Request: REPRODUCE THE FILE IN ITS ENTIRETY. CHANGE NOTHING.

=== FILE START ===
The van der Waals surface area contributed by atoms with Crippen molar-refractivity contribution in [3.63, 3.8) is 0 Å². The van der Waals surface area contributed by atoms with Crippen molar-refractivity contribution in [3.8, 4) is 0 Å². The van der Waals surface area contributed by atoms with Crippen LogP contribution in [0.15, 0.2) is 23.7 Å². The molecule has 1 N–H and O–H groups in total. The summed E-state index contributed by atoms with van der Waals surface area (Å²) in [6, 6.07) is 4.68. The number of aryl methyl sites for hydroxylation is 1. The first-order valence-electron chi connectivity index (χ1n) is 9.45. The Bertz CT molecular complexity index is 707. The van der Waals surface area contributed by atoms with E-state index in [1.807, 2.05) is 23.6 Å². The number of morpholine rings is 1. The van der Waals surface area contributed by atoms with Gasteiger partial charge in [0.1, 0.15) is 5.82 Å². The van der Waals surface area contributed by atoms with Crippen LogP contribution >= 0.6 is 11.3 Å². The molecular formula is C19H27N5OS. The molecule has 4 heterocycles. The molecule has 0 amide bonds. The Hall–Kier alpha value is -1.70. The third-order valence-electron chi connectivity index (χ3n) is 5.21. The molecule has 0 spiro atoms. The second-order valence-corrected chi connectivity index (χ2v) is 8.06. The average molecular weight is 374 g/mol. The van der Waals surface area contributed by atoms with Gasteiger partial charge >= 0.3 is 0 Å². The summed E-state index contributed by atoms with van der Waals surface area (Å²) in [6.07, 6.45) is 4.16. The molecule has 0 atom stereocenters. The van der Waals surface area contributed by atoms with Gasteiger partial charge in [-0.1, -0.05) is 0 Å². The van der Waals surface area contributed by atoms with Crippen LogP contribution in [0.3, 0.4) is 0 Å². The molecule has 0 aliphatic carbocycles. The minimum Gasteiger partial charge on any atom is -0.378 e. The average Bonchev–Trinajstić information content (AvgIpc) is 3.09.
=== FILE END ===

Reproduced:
The van der Waals surface area contributed by atoms with Crippen molar-refractivity contribution in [3.63, 3.8) is 0 Å². The van der Waals surface area contributed by atoms with Crippen molar-refractivity contribution in [3.8, 4) is 0 Å². The van der Waals surface area contributed by atoms with Crippen LogP contribution in [0.15, 0.2) is 23.7 Å². The molecule has 1 N–H and O–H groups in total. The summed E-state index contributed by atoms with van der Waals surface area (Å²) in [6, 6.07) is 4.68. The number of aryl methyl sites for hydroxylation is 1. The first-order valence-electron chi connectivity index (χ1n) is 9.45. The Bertz CT molecular complexity index is 707. The van der Waals surface area contributed by atoms with E-state index in [1.807, 2.05) is 23.6 Å². The number of morpholine rings is 1. The van der Waals surface area contributed by atoms with Gasteiger partial charge in [0.1, 0.15) is 5.82 Å². The van der Waals surface area contributed by atoms with Crippen LogP contribution >= 0.6 is 11.3 Å². The molecular formula is C19H27N5OS. The molecule has 4 heterocycles. The molecule has 0 amide bonds. The Hall–Kier alpha value is -1.70. The third-order valence-electron chi connectivity index (χ3n) is 5.21. The molecule has 0 spiro atoms. The second-order valence-corrected chi connectivity index (χ2v) is 8.06. The average molecular weight is 374 g/mol. The van der Waals surface area contributed by atoms with Gasteiger partial charge >= 0.3 is 0 Å². The summed E-state index contributed by atoms with van der Waals surface area (Å²) in [6.07, 6.45) is 4.16. The molecule has 0 atom stereocenters. The van der Waals surface area contributed by atoms with Gasteiger partial charge in [-0.1, -0.05) is 0 Å². The van der Waals surface area contributed by atoms with Crippen LogP contribution in [0.3, 0.4) is 0 Å². The molecule has 0 aliphatic carbocycles. The minimum Gasteiger partial charge on any atom is -0.378 e. The average Bonchev–Trinajstić information content (AvgIpc) is 3.09.